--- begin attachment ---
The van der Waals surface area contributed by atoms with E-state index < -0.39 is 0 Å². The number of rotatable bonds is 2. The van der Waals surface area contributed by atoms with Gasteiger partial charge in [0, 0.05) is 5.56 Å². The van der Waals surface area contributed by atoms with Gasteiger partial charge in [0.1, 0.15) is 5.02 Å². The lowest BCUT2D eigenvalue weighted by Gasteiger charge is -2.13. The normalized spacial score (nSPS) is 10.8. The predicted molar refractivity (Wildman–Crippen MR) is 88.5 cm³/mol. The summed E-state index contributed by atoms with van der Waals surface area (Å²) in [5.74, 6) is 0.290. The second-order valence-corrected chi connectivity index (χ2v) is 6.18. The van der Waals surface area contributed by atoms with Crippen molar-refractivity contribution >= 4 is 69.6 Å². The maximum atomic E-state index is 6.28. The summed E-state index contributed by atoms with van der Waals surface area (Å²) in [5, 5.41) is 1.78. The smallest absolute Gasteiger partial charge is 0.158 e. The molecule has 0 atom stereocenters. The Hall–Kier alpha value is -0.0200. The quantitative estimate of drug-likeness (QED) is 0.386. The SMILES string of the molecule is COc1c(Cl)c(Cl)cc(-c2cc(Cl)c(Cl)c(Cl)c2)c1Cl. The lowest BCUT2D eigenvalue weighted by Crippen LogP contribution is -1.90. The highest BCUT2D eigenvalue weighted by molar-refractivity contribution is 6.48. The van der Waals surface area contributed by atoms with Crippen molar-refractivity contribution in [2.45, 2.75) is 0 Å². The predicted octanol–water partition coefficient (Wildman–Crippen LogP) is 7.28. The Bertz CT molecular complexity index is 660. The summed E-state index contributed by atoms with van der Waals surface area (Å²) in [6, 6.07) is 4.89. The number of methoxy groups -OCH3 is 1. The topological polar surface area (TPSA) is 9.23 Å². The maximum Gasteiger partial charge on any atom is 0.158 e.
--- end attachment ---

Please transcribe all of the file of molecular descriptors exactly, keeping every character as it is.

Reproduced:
The van der Waals surface area contributed by atoms with E-state index < -0.39 is 0 Å². The number of rotatable bonds is 2. The van der Waals surface area contributed by atoms with Gasteiger partial charge in [0, 0.05) is 5.56 Å². The van der Waals surface area contributed by atoms with Gasteiger partial charge in [0.1, 0.15) is 5.02 Å². The lowest BCUT2D eigenvalue weighted by Gasteiger charge is -2.13. The normalized spacial score (nSPS) is 10.8. The predicted molar refractivity (Wildman–Crippen MR) is 88.5 cm³/mol. The summed E-state index contributed by atoms with van der Waals surface area (Å²) in [5.74, 6) is 0.290. The second-order valence-corrected chi connectivity index (χ2v) is 6.18. The van der Waals surface area contributed by atoms with Crippen molar-refractivity contribution >= 4 is 69.6 Å². The maximum atomic E-state index is 6.28. The summed E-state index contributed by atoms with van der Waals surface area (Å²) in [5, 5.41) is 1.78. The smallest absolute Gasteiger partial charge is 0.158 e. The molecule has 0 atom stereocenters. The Hall–Kier alpha value is -0.0200. The quantitative estimate of drug-likeness (QED) is 0.386. The SMILES string of the molecule is COc1c(Cl)c(Cl)cc(-c2cc(Cl)c(Cl)c(Cl)c2)c1Cl. The lowest BCUT2D eigenvalue weighted by Crippen LogP contribution is -1.90. The highest BCUT2D eigenvalue weighted by molar-refractivity contribution is 6.48. The van der Waals surface area contributed by atoms with Crippen molar-refractivity contribution in [2.45, 2.75) is 0 Å². The predicted octanol–water partition coefficient (Wildman–Crippen LogP) is 7.28. The Bertz CT molecular complexity index is 660. The summed E-state index contributed by atoms with van der Waals surface area (Å²) in [6, 6.07) is 4.89. The number of methoxy groups -OCH3 is 1. The topological polar surface area (TPSA) is 9.23 Å². The maximum Gasteiger partial charge on any atom is 0.158 e.